Coffee Hour with Barry Haack: Remote Sensing and Geography: International Examples

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Time: 
Friday, November 11, 2016 - 3:30pm
Place: 
Refreshments are offered in 319 Walker Building at 3:30 p.m. The lecture begins in 112 Walker Building at 4:00 p.m.

Radar and Optical Data Classification Map

Radar and Optical Data Classification Map, Wad Medani, Sudan

Sponsors

This week's Coffee Hour lecture is co-sponsored by the Penn State Institute for CyberScience.

About the talk

Remote sensing is a greatly expanding source of spatial information from the over 100 operational spaceborne sensors augmented by traditional airborne systems and increasingly by unmanned aerial systems. Perhaps the greatest need for information extracted from these data is in developing countries for which there is a long history of technology transfer. This presentation includes applied and basic remote sensing and geographic science international case studies. One of the examples is monitoring deltaic growth in a Rift Valley Lake on the border of Kenya and South Sudan. The creation of a national land cover map with a focus on agriculture and agricultural change for Afghanistan is a second example. There is also a study comparing four national land cover and land use maps for Malawi. An example from Nepal includes improved management methods for protected areas in the Himalayas with a focus on Sagarmatha (Mt. Everest). The basic science case studies compare and integrate optical and radar imagery for land cover mapping. There are examples from several countries including Tanzania, Nepal and Sudan. In all cases, radar improves classification accuracies especially the inclusion of derived texture measures. All of the case studies include appropriate photographs from field visits.

About the speaker

Barry HaackBarry Haack is a professor of geographic and cartographic sciences at George Mason University and a visiting scientist with USGS National Headquarters. He has academic degrees in geography from the University of Wisconsin, San Diego State University and the University of Michigan. He has held fellowships with NASA Goddard, the US Air Force and the Jet Propulsion Laboratory of Cal Tech. His primary professional interests are the technology transfer and application of remote sensing to developing countries. He has served as a consultant to the UN, FAO, World Bank, and various governmental agencies in Africa, Asia and South America. Haack is active in the American Society for Photogrammetry and Remote Sensing where he is a Fellow. He was a Fulbright Professor at the University of Dar es Salaam in Tanzania, a visiting scientist at the International Centre for Integrated Mountain Development in Kathmandu, Nepal, and the chief technical advisor with the International Union for Conservation of Nature for management of protected areas in the Himalayas.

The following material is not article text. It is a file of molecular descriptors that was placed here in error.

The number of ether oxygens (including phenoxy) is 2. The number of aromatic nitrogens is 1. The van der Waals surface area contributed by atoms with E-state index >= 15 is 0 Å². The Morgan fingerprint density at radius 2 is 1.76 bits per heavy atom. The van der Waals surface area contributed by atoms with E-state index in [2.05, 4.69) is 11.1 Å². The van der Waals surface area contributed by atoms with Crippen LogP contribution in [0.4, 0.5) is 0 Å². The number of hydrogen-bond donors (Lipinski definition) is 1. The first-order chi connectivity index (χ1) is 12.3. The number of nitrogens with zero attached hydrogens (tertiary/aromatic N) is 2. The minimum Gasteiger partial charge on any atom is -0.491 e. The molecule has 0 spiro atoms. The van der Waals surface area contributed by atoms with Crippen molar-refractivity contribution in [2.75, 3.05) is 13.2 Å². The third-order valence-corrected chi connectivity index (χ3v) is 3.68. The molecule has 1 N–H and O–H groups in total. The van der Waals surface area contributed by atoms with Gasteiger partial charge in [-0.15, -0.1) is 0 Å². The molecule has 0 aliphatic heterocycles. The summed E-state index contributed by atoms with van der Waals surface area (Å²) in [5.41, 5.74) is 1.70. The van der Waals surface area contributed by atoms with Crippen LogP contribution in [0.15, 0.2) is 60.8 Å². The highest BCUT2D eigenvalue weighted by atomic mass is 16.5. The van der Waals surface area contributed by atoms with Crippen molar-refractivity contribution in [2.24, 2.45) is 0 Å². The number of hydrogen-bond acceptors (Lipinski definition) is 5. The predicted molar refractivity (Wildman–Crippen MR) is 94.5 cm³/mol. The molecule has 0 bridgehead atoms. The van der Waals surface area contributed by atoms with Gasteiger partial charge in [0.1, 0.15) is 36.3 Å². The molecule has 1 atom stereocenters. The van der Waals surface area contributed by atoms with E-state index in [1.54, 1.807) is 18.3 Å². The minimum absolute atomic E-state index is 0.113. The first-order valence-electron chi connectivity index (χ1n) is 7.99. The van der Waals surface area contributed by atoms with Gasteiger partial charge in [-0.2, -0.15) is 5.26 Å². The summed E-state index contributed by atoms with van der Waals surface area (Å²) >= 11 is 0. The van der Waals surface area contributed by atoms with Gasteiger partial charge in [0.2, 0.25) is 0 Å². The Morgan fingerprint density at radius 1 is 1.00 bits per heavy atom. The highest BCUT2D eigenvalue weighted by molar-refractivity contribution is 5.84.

Suggested reading

  • Haack, B. and R. Ryerson, 2016. Improving Remote Sensing Research and Education in Developing Countries: Approaches and Recommendations. International Journal of Applied Earth Observation and Geoinformation, 45: 77–83
  • Idol, T. B. Haack and R. Mahabir, 2015, Comparison an Integration of Spaceborne Optical and Radar Data for Mapping in Sudan, International Journal of Remote Sensing 36 (1): 1551-1569.
  • Haack, B., R. Mahabir and J. Kerkering, 2014. Remote Sensing-derived National Land Cover Land Use Maps: a Comparison for Malawi, Geocarto International, 30 (3):270-292.
  • Caroli, P., D. Panzeri and B. Haack, 2013. Sagarmatha National Park (Mount Everest) Visitor Survey and Analysis (Everest Visitor Survey), Tourism Review International, 17 (2): 115-129.
  • Sheoran, A. and B. Haack, 2013. Optical and Radar Data Comparison and Integration; Kenya Example. GeoCarto International, 29 (4): 370-382.
  • Haack, B., 2009. History and Analysis of Mapping Urban Expansion in the Kathmandu Valley, Nepal. The Cartographic Journal, 46 (3): 233-241.
  • Haack, B. and G. Khatiwada, 2007. Rice and Bricks: the Unusual Crop Rotation Pattern of the Kathmandu, Valley, Nepal. Environmental Management, 39: 774-782.

 

Contact us

Penn State encourages qualified persons with disabilities to participate in its programs and activities. If you anticipate needing any type of accommodation or have questions about the physical access provided, please contact Angela Rogers in advance of your participation or visit.

Angela Rogers  office: 814-865-2493 email: geography@psu.edu

Coffee Hour